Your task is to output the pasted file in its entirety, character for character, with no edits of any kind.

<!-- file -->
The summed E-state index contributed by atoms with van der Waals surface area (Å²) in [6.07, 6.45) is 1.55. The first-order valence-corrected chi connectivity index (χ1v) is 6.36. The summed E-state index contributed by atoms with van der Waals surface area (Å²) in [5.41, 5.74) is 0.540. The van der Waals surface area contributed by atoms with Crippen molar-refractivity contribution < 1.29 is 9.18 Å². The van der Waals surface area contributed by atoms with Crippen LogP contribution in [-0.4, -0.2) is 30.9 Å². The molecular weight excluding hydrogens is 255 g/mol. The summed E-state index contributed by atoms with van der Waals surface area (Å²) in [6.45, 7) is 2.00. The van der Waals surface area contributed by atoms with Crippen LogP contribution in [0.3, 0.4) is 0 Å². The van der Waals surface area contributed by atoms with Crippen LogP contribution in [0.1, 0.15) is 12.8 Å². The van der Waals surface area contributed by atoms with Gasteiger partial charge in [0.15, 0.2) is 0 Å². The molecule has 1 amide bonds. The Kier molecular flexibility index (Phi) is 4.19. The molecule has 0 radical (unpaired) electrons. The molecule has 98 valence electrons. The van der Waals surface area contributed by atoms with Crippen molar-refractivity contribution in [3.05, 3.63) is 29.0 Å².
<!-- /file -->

The summed E-state index contributed by atoms with van der Waals surface area (Å²) in [6.07, 6.45) is 1.55. The first-order valence-corrected chi connectivity index (χ1v) is 6.36. The summed E-state index contributed by atoms with van der Waals surface area (Å²) in [5.41, 5.74) is 0.540. The van der Waals surface area contributed by atoms with Crippen molar-refractivity contribution < 1.29 is 9.18 Å². The van der Waals surface area contributed by atoms with Crippen LogP contribution in [-0.4, -0.2) is 30.9 Å². The molecular weight excluding hydrogens is 255 g/mol. The summed E-state index contributed by atoms with van der Waals surface area (Å²) in [6.45, 7) is 2.00. The van der Waals surface area contributed by atoms with Crippen LogP contribution in [0.3, 0.4) is 0 Å². The van der Waals surface area contributed by atoms with Crippen LogP contribution in [0.1, 0.15) is 12.8 Å². The van der Waals surface area contributed by atoms with Gasteiger partial charge in [0.15, 0.2) is 0 Å². The molecule has 1 amide bonds. The Kier molecular flexibility index (Phi) is 4.19. The molecule has 0 radical (unpaired) electrons. The molecule has 98 valence electrons. The van der Waals surface area contributed by atoms with Crippen molar-refractivity contribution in [3.05, 3.63) is 29.0 Å².